A flickering star, above the ashes…

It’s raining outside. The two of us are sitting on opposite sides of the table, in the dark bar with the loud music, staring at our almost-empty glasses avoiding each others gaze.
My glass is empty, but I continue staring at it like it’s about to tell me something fascinating. Alan plays with his straw for a little while and then pushes his empty glass away. He has curious eyes. Big, brown – they shine during the day.
“Are you ok?” he asks.
I nod, blinking and shyly looking at him. Everything’s ok. Everything’s always ok. That’s the lie we tell each other while we are drowning. I hide the fact that I’m struggling to breathe behind my smile. But deep down he knows…
“Is your medication not working? Should I call the doctor?”
“No, it’s ok. Unless of course you can call the Doctor. Preferably the Tenth!” I laugh.
He laughs too. “Wish I could.” He takes a drag from his hand-rolled cigarette. “Wish I could…”
“Yeah, me too. I wish we were somewhere else. I wish this weren’t happening. I wish…” 
“What happens now?”, he asks.
I pause for a moment. I’m avoiding his eyes again.
“I don’t know. I can’t stand the empty sky, the darkness. It hurts.”
“Come on, let’s go outside.”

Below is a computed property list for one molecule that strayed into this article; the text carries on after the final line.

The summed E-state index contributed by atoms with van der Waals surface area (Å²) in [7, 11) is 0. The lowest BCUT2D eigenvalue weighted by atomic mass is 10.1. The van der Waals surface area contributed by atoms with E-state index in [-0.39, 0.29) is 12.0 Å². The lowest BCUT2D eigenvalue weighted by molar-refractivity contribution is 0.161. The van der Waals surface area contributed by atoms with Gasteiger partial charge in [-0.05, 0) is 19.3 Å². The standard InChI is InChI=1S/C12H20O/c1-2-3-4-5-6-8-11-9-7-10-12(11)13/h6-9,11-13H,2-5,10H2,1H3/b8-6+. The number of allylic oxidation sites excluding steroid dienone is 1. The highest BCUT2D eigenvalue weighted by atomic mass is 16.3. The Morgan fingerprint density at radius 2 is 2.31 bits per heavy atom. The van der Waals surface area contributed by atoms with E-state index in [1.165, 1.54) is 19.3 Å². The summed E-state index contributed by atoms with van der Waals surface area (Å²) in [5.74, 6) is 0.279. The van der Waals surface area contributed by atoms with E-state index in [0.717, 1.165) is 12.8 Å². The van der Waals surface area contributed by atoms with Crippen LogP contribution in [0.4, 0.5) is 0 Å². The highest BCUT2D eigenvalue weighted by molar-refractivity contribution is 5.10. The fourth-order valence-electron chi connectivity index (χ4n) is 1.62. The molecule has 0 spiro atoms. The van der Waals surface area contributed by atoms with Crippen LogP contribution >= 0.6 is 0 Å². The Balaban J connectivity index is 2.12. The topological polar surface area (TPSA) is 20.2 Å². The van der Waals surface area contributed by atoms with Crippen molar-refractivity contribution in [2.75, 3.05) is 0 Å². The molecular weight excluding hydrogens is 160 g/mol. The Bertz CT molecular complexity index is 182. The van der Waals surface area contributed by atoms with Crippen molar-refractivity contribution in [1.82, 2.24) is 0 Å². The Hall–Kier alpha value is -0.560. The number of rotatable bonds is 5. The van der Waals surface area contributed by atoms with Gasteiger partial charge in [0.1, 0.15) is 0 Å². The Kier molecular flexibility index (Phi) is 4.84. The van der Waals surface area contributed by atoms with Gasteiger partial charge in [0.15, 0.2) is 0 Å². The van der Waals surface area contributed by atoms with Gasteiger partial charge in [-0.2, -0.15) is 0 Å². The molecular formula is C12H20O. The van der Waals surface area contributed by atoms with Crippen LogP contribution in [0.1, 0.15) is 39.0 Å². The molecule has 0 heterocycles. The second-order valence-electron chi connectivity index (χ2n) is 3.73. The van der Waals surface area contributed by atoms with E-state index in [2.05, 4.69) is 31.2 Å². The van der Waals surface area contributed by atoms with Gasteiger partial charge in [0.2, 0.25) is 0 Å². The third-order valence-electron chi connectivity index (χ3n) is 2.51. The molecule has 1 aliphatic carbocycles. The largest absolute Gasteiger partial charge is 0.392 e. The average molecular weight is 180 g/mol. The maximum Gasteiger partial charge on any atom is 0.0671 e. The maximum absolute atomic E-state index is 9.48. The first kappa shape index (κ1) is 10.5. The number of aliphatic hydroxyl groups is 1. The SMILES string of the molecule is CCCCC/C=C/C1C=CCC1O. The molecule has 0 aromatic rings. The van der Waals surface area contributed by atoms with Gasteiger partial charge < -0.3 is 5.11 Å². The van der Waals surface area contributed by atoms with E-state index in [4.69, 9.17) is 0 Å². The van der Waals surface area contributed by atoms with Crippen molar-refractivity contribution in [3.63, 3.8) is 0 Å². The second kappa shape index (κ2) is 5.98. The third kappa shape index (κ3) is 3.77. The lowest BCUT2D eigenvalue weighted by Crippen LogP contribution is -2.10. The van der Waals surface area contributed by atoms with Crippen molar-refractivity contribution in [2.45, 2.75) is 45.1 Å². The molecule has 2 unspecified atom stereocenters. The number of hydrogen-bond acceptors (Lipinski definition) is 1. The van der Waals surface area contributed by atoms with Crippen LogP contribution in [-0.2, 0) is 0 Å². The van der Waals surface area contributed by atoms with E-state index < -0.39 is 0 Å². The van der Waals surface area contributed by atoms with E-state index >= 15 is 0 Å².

“Is it time to go?”, I ask.
“No, not yet. Let’s just walk for a bit.”
It’s almost midnight, the rain has stopped and everything’s muddied outside, but no one cares. I close my eyes. This isn’t a fairytale; no prince will come to save me from the poison the doctors have injected into my veins.
“You look so pale. Are you sure you don’t want me to take you to the hospital?”
“You know, I only just wanted to be happy.” 
“But it’s not too late. There’s more medication we can try and more therapies and…”
“But I’m just tired. I know you don’t want me to go. But you don’t love me. You never really did. And you won’t be able to resuscitate me after my heart gives out. You won’t be able to put breath back into my lungs.” 
I pause again and stare silently at the empty sky, biting my lips, fluttering my eyelids. Waiting for him to deny it.
“You are right.”, he mutters staring at the pavement.
“I think it’s time to go now.”, I say.
“I don’t know what to say.”
“Why don’t you light another cigarette? Why don’t you sing to me? That song, from when we were kids. And we didn’t understand the world. We didn’t know. Sing to me.
I know you cannot give me light, I know you cannot save me, but you can give me a moment of peace. I’ll be gone before your cigarette is out, before you open your eyes. And you won’t remember me. Only the song will remain. A flickering star, above the ashes…”